Muuga, Lääne-Viru County

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Muuga manor
Muuga manor
Muuga is located in Estonia
Location in Estonia
Coordinates: 59°06′37″N 26°38′02″E / 59.11028°N 26.63389°E / 59.11028; 26.63389Coordinates: 59°06′37″N 26°38′02″E / 59.11028°N 26.63389°E / 59.11028; 26.63389
Country  Estonia
County Lääne-Viru County
Parish Laekvere Parish
Time zone EET (UTC+2)
 • Summer (DST) EEST (UTC+3)

Muuga is a village in Laekvere Parish, Lääne-Viru County, in northeastern Estonia.

Muuga manor[edit]

A photograph of the artist Carl Timoleon von Neff.
Carl Timoleon von Neff, ca. 1860-70

Muuga manor (German: Münkenhof) traces its history back to the 16th century, when it belonged to the Bridgettine convent in Pirita. During the course of history, it has subsequently belonged to various aristocratic families.[1]

In 1860, Muuga became the property of Carl Timoleon von Neff, a Baltic German painter who was the illegitimate son of a French governess. von Neff constructed the current neo-Renaissance building, intended not only as a home but also as a place to accommodate and display von Neff's large collection of art, which included both his own work and copies of old masters (now part of the Art Museum of Estonia). In many ways, Muuga under von Neff resembled a museum more than a home, and reflected von Neff's carefully orchestrated image.[2]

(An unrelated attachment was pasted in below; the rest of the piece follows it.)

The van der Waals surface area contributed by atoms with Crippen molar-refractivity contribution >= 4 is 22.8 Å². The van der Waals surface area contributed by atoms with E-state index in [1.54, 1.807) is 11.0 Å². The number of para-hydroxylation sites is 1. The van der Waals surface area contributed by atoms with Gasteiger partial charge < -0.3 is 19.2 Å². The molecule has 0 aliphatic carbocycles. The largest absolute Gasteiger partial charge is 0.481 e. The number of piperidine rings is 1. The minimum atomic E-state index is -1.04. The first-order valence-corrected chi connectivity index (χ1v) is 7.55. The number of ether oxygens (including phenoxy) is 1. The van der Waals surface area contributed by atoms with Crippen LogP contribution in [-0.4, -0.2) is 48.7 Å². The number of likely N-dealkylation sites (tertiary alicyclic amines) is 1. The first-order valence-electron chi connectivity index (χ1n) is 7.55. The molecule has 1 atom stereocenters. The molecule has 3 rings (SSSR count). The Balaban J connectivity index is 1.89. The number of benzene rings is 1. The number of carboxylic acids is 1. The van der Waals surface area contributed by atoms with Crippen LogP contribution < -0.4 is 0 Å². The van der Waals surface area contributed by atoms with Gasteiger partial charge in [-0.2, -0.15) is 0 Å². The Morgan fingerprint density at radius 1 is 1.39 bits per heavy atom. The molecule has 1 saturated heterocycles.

von Neff designed the building himself, with the aid of St. Petersburg architect Ludwig Bohnstedt, as well as, reputedly, Otto Pius Hippius, Alexander Brullov and David Grimm, all active in St. Petersburg. A concern was how to fit an enormous white marble staircase, a gift from the emperor Alexander II, into the building. The building received a sumptuous interior: terrazzo floors, marble and glazed fireplaces, painted walls and lunettes. Some of the walls were painted by his son, Heinrich.[3]

At the same time, the manor was complemented with a romantic park with ponds and annexes, including a belfry in the form of a neo-Gothic tower.[3]

The interiors were renovated 1987-1994.[3]

Estonian writer Eduard Vilde grew up in the manor.[3]



  1. ^ Hein, Ants (2009). Eesti Mõisad - Herrenhäuser in Estland - Estonian Manor Houses. Tallinn: Tänapäev. p. 132. ISBN 978-9985-62-765-5. 
  2. ^ Abel, Tiina. Estonian Art 1' 2004 "Art Collection as a Manifesto" Check |url= value (help). Estonian Institute. Retrieved 25 December 2012. 
  3. ^ a b c d Sakk, Ivar (2004). Estonian Manors - A Travelogue. Tallinn: Sakk & Sakk OÜ. p. 170. ISBN 9949-10-117-4. 

External links[edit]